Return Home

Some 9/11 Aid to Fund Train Hub

By SHANNON McCAFFREY, Associated Press Writer Fri Aug 9, 7:25 PM ET

WASHINGTON (AP) - Billions of dollars in aid earmarked for New York's recovery from Sept. 11 could be used to build a new train station near the World Trade Center site, under a plan federal and state officials were preparing to present Monday.

The new $4.5 billion station would connect New York City subway lines with PATH commuter trains to New Jersey, said federal government sources, who spoke Friday on condition of anonymity. In essence, the plan loosens up billions of dollars in previously restricted aid from the Federal Emergency Management Agency ( news - web sites).

The station could be a major shot in the arm for lower Manhattan as it recovers from the terrorist attacks that toppled the twin towers. Local officials are still working on a development plan for the 16-acre site.

New York City has $21.4 billion in the pipeline from Washington to help it recover from Sept. 11. The largest chunk of that money — almost $9 billion — is from FEMA; by law, there are many restrictions on how that money can be spent.

In negotiations in March with White House budget officials, Sen. Charles Schumer ( news, bio, voting record), D-N.Y., lobbied to loosen restrictions on FEMA money. Schumer also secured $1.8 billion through the Department of Transportation.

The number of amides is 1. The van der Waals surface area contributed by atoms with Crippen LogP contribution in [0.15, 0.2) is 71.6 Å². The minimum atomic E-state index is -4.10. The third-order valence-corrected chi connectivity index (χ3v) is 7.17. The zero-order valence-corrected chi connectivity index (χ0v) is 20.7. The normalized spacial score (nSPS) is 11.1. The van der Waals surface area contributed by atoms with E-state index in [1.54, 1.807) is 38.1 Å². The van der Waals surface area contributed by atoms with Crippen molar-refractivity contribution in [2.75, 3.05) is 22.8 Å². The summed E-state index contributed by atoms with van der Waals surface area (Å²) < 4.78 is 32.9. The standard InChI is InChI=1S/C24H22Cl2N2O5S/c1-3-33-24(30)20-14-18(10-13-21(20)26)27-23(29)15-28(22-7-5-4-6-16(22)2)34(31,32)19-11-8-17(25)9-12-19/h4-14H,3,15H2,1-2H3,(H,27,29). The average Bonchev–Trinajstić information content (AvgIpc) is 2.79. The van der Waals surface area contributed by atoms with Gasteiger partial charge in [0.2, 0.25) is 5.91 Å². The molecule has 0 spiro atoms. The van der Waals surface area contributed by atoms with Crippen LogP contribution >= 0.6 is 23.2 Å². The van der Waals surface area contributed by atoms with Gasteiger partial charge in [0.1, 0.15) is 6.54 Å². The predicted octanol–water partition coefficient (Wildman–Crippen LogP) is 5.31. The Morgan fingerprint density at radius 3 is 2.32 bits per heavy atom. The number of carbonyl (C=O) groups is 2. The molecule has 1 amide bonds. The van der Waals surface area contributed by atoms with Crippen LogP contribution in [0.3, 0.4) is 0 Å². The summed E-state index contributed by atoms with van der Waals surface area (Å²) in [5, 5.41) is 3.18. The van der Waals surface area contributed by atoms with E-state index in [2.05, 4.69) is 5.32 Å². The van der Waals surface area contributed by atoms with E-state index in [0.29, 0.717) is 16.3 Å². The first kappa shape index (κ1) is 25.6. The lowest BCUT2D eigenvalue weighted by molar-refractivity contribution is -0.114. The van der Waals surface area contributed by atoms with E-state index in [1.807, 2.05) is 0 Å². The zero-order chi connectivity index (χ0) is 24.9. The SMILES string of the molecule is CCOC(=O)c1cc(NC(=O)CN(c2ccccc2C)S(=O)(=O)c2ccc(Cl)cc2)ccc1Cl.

"We need a Grand Central Station for lower Manhattan," Schumer said in a May speech before the Association for a Better New York in Manhattan. "If we want to make lower Manhattan a truly grand community, it needs a truly grand station."

FEMA aid has usually been used to rebuild structures as they existed before a disaster. New York officials have been reluctant to rebuild the lower Manhattan's transit system without making improvements.

A FEMA spokesman had no comment Friday.

Transportation projects are expected to eat up the largest portion of the New York aid. Some $7 billion in projects have already been identified.

Reuben Jeffrey, special adviser to the president on lower Manhattan redevelopment, told The Associated Press last week he expected "FEMA to play a significant financial and advisory role in restructuring the transportation grid of lower Manhattan."

He added that the transit system "will be built to 21st century standards for 21st century needs."

New York Gov. George Pataki, New York City Mayor Michael Bloomberg and other officials are expected to make an announcement Monday.

Return Home